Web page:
Joshua David Barnwell was born in 1829 on Hooper’s Creek in what was then Buncombe (now Henderson) County, North Carolina. The son of James Barnhill and Mary Lanning, he was named after his mother’s grandfather, Joshua Whitaker Sr. (1736-1798). (Most of the Barnhills changed their name to Barnwell in the 1830’s.) Dave grew up poor on a small farm and received no formal education; he always signed his name with an X. His Confederate records describe him as being five foot ten inches tall with black eyes, black hair and a dark complexion.
Joshua David became a successful farmer with over 500 acres of land on Hooper’s Creek. He raised sheep, turkeys, horses, hogs and cattle and planted corn, wheat, potatoes, hay, rye and oats. Barnwell also distilled whiskey, which was still legal at that time, but when Hooper’s Creek Baptist Church was built he was forced to move his still since the law at that time stated that you could not sell or make whiskey within so many feet of a church. A real estate investor as well, he owned a lot at the corner of Patton Ave and Haywood St. in Asheville and a rental house with land on the east side of Main Street in Hendersonville.
On March 26, 1851, Barnwell married Susannah Saphronia Clark, the daughter of James Clark. Saphronia was said to be an unusually beautiful woman. The couple lived in a two-story log house on the Hooper’s Creek farm. They had three children; James Clark, the youngest, died as an infant in the mid-1850’s.
Dave Barnwell bought his wife’s father’s 250-acre farm for $212.50 at the estate auction. On the morning of April 5, 1863 he went to Asheville on business, leaving his wife Saphronia and their two small children at home alone. That evening just before dark Saphronia was seen sitting on the front porch with a hymnbook in her lap, singing hymns. This was the last time she was seen alive. The next morning her two children, six-year-old James Riley and four-year-old Mary Elizabeth, came outside to play. The Barnwells’ two slaves, who lived in a cabin nearby, had not seen Saphronia that morning and asked the children where their mother was. The children said they had been unable to wake their mother. The slaves went inside and found her dead in bed, murdered with an ax. The slaves ran to the farm of a neighbor and told him to send for the sheriff. That morning Dave Barnwell left Asheville and headed home. He stopped at the “Old Good Luck Store” near his home to buy some snuff and there learned of his wife’s murder.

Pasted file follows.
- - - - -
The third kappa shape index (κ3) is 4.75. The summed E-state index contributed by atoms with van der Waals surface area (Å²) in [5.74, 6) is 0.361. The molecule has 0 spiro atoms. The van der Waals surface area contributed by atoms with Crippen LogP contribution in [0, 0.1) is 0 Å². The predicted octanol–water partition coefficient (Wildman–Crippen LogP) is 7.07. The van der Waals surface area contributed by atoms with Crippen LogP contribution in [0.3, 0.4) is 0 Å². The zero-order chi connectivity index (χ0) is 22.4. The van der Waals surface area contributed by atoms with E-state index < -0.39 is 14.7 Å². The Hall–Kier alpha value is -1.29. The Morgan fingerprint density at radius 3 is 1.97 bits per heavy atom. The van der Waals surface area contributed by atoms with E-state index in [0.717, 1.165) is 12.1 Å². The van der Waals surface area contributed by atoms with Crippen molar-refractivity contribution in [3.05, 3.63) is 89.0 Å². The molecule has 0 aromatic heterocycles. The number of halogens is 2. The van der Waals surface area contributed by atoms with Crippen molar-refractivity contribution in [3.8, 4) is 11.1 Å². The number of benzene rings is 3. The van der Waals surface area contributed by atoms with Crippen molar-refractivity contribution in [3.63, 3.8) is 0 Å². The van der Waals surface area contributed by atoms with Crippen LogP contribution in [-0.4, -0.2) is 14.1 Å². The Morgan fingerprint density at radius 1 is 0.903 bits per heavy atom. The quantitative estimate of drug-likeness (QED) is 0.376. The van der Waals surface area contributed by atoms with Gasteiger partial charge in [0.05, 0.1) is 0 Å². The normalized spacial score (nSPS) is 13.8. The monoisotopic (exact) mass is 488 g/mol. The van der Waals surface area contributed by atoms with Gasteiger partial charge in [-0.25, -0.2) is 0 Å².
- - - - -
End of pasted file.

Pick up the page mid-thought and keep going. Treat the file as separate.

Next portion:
This event was during the Civil War, and Henderson County had no coroner. The Court of Pleas and Quarter Sessions appointed Joseph Holbert to act as coroner. A grand jury found no evidence to indict anyone, and the murder was never solved. Some people suspected Dave had killed his wife; others believed Saphronia’s two sisters, who were known to be very jealous of her, committed the murder. The coroner’s report noted that Saphronia had bruises across her arms and breasts, indicating that a woman murdered her. (That reasoning makes no sense to me, but I am not a doctor.) But years later, when the house that Saphronia’s sisters lived in was torn down, a bloody dress was found hidden under the rock hearth, leading people to believe the sisters really were guilty.
Dave Barnwell volunteered for the Confederate Army in July 25, 1861, enlisting in Captain Frederick Blake’s Company called the Cane Creek Rifles. This became Company H, 25th North Carolina Troops. Barnwell was in the army less than a year; he then paid Christopher Columbus Williams to go in for him as a substitute, a practice that was legal during the first part of the war.
In 1864 Barnwell married his first cousin Sarah Lanning, born in Buncombe County on April 12, 1838 to William Lanning and Anna Justice. A short time after the marriage, the Confederate Army ran short of men and drafted the men who had paid for substitutes. It has been said that Dave Barnwell hid out to avoid going back into the army.
Near the end of the war, Yankee troops invaded Henderson County. They marched to Fletcher and then headed to Hooper’s Creek then up Cane Creek to Fairview. Dave Barnwell hid his liquor and prize black mare in order to keep the Yankees from getting them, but he only managed to save the whiskey. The horse, tied to a tree, got tangled up with the rope and her bridle and strangled herself.
Part two will be in next month’s issue.